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Meet Saltriovenator: Oldest Known Big Predatory Dinosaur




Saltriovenator was likely covered with filamentous protoplumage. The presence of horns on the lacrymal and nasal bones is inferred from its close kinship with dinosaurs which possess those cranial onamentation. Credit: Davide Bonadonna.

An artist’s rendering of Saltriovenator includes filamentous protoplumage and horns, the latter suggested by its evolutionary links to species with similar ornamentation. (Credit: Davide Bonadonna)

Paleontologists working in northern Italy have announced the oldest large-size predatory dinosaur known to the fossil record. Saltriovenator zanellai weighed about a ton and, at nearly 200 million years old, predates more famous megapredators by at least 25 million years.

Saltriovenator’s bones are also the first dinosaur remains to preserve evidence of marine animals that gnawed on its carcass. The biggest thing about S. zanellai, however, may be its hands: The animal’s fingers could solve a long-running debate about how bird wings evolved. 

Saltriovenator would be a source of significant national pride at any size: It’s the first Jurassic dinosaur ever found in Italy. But the animal’s robust build and estimated length of more than 24 feet make it especially noteworthy, because other predatory dinosaurs of the period were typically less stocky and much smaller. Even bigger news: Researchers believe the Saltriovenator speciman was a sub-adult, with plenty of growing left to do.

Dined-Upon After Death

The first pieces of the new dinosaur were found in a quarry in 1996 by amateur fossil enthusiast Angelo Zanella. Alas, quarrying explosives had blown apart the fossiliferous layers of rock, splintering many of the bones. Painstaking excavation, preparation and analysis of the material took decades, which is why the find is only being formally named and described now.

Skeletal reconstruction of Saltriovenator zanellai, made by comparing the shape and proportions of the known elements (in orange) with those of more complete skeletons of related species. For scale is Mr. Angelo Zanella (1.67 m tall), who found the dinosaur now named after him. Credit: Marco Auditore

This skeletal reconstruction of S. zanellai uses Angelo Zanella for scale: the amateur paleontologist discovered the animal that now bears his name. Fossil fragments shown in orange belong to Saltriovenator; the rest of the body was determined comparing those pieces with more complete skeletons of related species. (Credit: Marco Auditore)

Eventually, the team recovered 132 fragments, enough to piece together 64 complete or partial bones and confirm nearly all the material was from a single individual. A single tooth and a jaw fragment found with Saltriovenator turned out to be from a bony fish, which hints at the dinosaur’s watery resting place — and a fascinating aspect of the find.

Researchers confirmed at least 30 bore marks on the bones from a variety of marine invertebrates that had nibbled on the carcass. It’s the first time this kind of marine bioerosion has been found on a dinosaur. It suggests that Saltriovenator’s carcass sank to the bottom of a shallow marine basin or similar body of water, and remained partially exposed to scavengers for some time.

Jurassic Spark

Finding a large-body predatory dinosaur from the Early Jurassic could help explain a curious trend in the fossil record from this period. Saltriovenator belongs to one of the major dinosaur lineages: Theropoda. Theropods were almost exclusively meat-eaters, and preyed on another major lineage, the herbivorous sauropodomorphs. The most famous of the sauropodomorphs were also among the last of their line to evolve, and include the aptly-named titanosaurs.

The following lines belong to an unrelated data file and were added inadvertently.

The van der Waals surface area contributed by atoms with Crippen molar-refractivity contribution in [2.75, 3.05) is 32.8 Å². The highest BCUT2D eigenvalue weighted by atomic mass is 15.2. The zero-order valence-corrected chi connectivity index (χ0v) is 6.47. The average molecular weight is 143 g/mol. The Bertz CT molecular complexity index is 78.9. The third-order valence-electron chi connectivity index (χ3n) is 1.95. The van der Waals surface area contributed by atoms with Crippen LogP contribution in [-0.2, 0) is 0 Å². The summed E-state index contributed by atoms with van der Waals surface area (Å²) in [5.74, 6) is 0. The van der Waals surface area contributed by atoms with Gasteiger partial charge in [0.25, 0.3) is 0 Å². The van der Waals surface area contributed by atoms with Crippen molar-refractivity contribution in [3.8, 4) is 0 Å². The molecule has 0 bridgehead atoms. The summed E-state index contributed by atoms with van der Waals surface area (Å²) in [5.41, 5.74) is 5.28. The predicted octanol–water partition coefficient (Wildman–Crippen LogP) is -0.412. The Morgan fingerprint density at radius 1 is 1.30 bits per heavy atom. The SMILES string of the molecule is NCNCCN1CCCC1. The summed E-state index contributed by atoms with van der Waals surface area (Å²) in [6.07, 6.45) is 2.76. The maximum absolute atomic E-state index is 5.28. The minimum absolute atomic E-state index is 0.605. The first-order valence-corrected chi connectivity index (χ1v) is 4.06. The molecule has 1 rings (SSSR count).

But let’s back up to the Late Triassic, which predates the Jurassic Period. At this time, well over 200 million years ago, most sauropodomorphs were significantly smaller than the giants that evolved much later. (There are a couple exceptions, such as Argentina’s Ingentia prima, described earlier this year.) Then, suddenly, in the Early Jurassic — when Saltriovenator was around — the sauropodomorphs start getting bigger and bigger.

A number of explanations for this trend toward gigantism have been proposed, but the discovery of Saltriovenator suggests that predator and prey may have been engaged in a size-based arms race during the Early Jurassic.

Winging It

While its size in life (and the evidence of what ate it after death) are intriguing, the most scientifically significant thing about Saltriovenator may be the story told in its fingers. Birds are the lone surviving dinosaur lineage; more specifically, they’re the last theropod dinosaurs around. How the earliest birds evolved wings is one of the most contentious hot spots in the field, right up there with the evolution of feathers.

Some researchers believe that bird wings are the result of the first, second and third digits of the theropod hand becoming fused; others think the fusion was of the second, third and fourth digits. According to the authors of today’s study, Saltriovenator, which had a stubby fourth digit, provides supporting evidence for the hypothesis that modern bird wings evolved from the first, second and third digits of a distant theropod ancestor.

This digit debate may sound like a minor issue to casual dinosaur fans, but supporting evidence for either hypothesis can be found in both the fossil record and developmental research into modern bird embryos. Figuring out how bird wings evolved could provide us with a better idea of how specific traits emerge in a species.

The open-access study appears today in PeerJ.

Simplified evolutionary tree of predatory dinosaurs (theropods). Saltriovenator predates the massive meat-eating dinosaurs by over 25 million years: it is the oldest known ceratosaurian, and the world’s largest predatory dinosaur from the Lower Jurassic. During the Jurassic, the three- fingered tetanuran theropods appeared, which gave rise to birds. Credit: Andrea Cau.

Saltriovenator is the world’s biggest Early Jurassic predatory dinosaur, showing up in the fossil record more than 25 million years before other predators of a similar size. Its forelimbs had four digits, which helped authors determine it was not a three-fingered tetanuran dinosaur, the lineage from which birds evolved. Despite being merely a distant cousin of birds, Saltriovenator’s anatomy may solve a debate over how those living dinosaurs came to be. (Credit: Andrea Cau)